Friday, May 8, 2009

Garden Party

Daylilies in the yard
I don't know why I enjoy "Garden Parties" so much. Like all parties, a garden party isn't for the faint of heart or the weak of back. I'm not talking about a cook-out, pool party or potluck. This is the old fashioned Victorian, invite a hundred of your best friends and come in your best straw hat type of thing.

I think every thing I do in the yard is suspiciously orchestrated with the picture of a party going on around that space. Here are some of my thoughts on a successful garden party.

1. You will need help. Because an outdoor space is continually evolving and changing, you can't just clean and be ready by the weekend. Here are some possibilities, not that you will need to hire all of them, but even family or friends who can help with some of these makes a big difference.

2.  Cleaning people: Having someone clean inside your home the day before the party allows you to do "party things". People will wander through your house and it needs to be spotless for guests and for food.
3.  Caterers: I like to make things for several months ahead of time and freeze or store. I strongly recommend that you either have someone do all your food, deliver, serve and clean up or hire a few college age kids to assist that day. If you are preparing, plating and serving food plus gathering dirty plates and glasses, you are not going to be doing anything else at your party.

4.  Bartenders: If you serve alcohol, you need a responsible person to monitor, mix and serve. Even at "gala events", there will be some people who do not drink responsibly. You will use less liquor if you have someone in charge all evening. If you just serve punch, coffee and tea, it is still a big help to have someone making batches, serving and cleaning. Always, have non alcoholic drinks available. Some people find it easier to make one alcoholic drink such as champagne punch, Bloody Mary, or some other festive option and then have a "virgin" version available, also.

5.  Yard people: Having someone mow, trim, weed eat, clean driveways and walks, clean porches, decks and patios the day before will allow you to proceed with your decorating and arranging. Never mow the day of the party because loose grass will stick to shoes. Yard work that day will keep you from getting things in place the morning of the party .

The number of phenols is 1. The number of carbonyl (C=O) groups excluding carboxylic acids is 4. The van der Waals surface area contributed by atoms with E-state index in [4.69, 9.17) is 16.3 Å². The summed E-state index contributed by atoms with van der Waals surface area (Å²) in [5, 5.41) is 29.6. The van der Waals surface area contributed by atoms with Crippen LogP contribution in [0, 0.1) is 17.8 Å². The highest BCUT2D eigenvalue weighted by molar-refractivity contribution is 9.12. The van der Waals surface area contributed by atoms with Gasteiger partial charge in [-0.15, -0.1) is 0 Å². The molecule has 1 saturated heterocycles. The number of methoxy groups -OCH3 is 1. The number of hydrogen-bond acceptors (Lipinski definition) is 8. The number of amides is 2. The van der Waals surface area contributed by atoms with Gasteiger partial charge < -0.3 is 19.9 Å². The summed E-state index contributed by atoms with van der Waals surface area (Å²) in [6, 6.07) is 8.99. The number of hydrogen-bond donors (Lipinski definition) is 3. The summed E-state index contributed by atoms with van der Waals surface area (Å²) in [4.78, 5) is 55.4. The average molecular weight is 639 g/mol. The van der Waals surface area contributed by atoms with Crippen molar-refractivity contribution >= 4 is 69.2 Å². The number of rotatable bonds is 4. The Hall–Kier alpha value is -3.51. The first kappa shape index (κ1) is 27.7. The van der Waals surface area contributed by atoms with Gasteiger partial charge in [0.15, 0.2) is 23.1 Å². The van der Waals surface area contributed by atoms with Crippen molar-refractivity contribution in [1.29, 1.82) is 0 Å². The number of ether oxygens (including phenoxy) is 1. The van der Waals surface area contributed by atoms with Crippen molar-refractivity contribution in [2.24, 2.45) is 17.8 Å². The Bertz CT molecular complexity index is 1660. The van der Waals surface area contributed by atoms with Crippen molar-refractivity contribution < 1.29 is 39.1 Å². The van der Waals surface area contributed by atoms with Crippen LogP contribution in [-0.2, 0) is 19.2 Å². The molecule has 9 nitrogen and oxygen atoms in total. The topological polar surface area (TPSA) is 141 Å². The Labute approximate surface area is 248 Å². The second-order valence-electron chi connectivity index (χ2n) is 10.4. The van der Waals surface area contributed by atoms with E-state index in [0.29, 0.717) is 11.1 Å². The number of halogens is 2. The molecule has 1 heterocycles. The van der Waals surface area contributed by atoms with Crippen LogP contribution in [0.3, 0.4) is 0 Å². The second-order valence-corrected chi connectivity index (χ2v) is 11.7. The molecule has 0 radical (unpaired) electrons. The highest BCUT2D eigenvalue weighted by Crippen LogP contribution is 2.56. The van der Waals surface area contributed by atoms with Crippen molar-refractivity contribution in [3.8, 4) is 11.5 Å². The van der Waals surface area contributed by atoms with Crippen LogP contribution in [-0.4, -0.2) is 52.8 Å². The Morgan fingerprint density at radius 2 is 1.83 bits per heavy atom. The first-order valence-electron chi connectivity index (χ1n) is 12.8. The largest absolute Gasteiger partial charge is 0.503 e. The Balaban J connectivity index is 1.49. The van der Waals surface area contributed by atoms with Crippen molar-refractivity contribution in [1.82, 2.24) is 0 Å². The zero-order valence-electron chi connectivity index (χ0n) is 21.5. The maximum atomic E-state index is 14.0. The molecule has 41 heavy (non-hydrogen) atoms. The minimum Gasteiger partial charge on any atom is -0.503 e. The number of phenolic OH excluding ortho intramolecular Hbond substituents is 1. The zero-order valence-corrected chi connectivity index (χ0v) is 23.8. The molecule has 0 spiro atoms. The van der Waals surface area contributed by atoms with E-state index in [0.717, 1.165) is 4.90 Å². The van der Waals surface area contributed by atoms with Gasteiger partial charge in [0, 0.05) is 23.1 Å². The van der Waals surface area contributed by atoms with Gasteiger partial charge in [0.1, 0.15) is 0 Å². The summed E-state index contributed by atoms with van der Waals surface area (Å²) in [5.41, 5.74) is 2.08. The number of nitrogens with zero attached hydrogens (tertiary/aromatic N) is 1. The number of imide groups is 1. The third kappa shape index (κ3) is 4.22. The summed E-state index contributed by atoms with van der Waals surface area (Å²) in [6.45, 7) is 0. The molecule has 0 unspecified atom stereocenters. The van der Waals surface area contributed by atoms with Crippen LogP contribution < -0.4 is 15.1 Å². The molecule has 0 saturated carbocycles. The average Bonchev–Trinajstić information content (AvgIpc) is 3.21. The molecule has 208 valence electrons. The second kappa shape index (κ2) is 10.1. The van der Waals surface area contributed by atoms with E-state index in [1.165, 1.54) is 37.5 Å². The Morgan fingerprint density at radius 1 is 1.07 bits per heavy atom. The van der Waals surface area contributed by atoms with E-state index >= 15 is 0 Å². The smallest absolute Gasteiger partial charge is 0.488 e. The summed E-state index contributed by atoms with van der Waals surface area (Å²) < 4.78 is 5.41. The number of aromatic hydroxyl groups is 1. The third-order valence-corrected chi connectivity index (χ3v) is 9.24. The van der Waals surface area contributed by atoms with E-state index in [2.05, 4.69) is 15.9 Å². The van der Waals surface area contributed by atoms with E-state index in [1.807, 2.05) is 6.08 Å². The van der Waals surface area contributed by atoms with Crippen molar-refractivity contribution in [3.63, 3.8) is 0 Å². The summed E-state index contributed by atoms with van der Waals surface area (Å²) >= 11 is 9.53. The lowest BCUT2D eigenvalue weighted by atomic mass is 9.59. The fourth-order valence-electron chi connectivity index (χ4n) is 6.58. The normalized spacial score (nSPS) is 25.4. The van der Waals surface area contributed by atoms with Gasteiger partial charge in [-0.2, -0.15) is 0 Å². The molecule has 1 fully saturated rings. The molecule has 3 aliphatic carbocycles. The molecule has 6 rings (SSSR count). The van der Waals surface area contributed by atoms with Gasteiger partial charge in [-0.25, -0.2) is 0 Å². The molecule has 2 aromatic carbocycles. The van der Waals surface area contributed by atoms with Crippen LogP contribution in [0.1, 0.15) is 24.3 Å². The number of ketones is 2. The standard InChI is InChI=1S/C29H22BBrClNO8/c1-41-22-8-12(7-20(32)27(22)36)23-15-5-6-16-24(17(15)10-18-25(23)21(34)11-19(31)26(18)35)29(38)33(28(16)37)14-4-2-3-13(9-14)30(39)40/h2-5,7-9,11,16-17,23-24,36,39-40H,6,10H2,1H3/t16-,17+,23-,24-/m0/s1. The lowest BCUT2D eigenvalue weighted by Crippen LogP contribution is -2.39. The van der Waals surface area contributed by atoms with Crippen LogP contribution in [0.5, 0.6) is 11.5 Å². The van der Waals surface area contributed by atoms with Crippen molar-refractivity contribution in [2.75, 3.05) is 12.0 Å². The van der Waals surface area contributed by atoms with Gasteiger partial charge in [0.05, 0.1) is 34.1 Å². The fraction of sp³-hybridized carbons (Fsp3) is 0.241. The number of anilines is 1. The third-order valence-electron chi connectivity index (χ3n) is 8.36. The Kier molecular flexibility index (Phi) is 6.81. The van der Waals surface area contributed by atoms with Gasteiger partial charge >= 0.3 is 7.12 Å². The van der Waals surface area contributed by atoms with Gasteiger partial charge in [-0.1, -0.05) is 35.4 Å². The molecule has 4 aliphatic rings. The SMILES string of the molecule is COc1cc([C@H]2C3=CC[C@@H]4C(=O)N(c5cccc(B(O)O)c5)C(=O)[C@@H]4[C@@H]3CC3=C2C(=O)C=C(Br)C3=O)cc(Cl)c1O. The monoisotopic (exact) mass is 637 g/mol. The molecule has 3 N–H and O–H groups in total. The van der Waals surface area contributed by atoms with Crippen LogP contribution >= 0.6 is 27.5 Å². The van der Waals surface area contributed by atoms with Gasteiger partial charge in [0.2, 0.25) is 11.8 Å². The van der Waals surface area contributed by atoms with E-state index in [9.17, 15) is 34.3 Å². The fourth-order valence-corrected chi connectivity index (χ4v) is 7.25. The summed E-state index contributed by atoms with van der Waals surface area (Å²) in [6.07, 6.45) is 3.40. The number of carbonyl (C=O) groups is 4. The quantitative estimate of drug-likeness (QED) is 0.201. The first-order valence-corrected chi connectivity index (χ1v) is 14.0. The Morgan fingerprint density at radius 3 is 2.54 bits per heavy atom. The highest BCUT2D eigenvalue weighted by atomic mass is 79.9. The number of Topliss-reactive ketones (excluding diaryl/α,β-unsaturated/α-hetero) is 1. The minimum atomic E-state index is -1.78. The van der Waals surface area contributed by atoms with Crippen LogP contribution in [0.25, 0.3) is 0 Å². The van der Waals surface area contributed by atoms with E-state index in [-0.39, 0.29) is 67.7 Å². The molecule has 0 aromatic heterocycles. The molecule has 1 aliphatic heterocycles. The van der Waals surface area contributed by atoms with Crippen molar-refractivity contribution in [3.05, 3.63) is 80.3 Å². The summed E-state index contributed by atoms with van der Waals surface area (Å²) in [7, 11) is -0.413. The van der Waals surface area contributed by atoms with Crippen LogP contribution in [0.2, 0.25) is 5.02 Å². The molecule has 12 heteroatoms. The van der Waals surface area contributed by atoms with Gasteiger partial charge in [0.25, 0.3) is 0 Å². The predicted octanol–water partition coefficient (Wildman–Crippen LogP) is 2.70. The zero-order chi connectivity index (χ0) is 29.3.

Doing it all yourself insures you will be too tired and stressed to enjoy your company.

6.  Summer weather can change on a dime. Have alternate plans just in case. The number of times we have planned large events out of doors and had it rain is family legend. See rental equipment.

7.  Warn your guests in the invitation if high heels (sod or uneven walks) would be dangerous - if you have bees who love perfume - or other safety considerations.

8.   Investigate rental equipment.

9.  Tents are always a good idea (think rain and wind) and can add a sense of intimacy and luxury.

10.  Port-a-potties. Placed discretely, help if you have loads of people (at least the men have no issues using them.) We rented one for a party and it came with a window box with flowers (yes, this vendor was into marketing to women.)

11.  Tables and Chairs. Picnic tables hold eight people but look informal and are rather difficult to sit on for people wearing a skirt. Card tables and chairs can be placed in little groups but are fragile in heavy wind. Banquet tables also work. What ever you use, I would make sure you and your help can move them to shelter in the event of last minute weather changes. If you rent, they will usually deliver and pick up.

12.  Serving Pieces: I like to buy old brightly printed cotton table cloths and store them for parties. Do use some kind of table covering as plain wood just isn't very party.

13.  Only use real china, crystal and silverware if you are hiring someone to do everything. It is no longer informal to use paper and plastic and it makes clean-up MUCH easier. Plus, no one breaks a dish or glass and no one throws away a piece of silverware.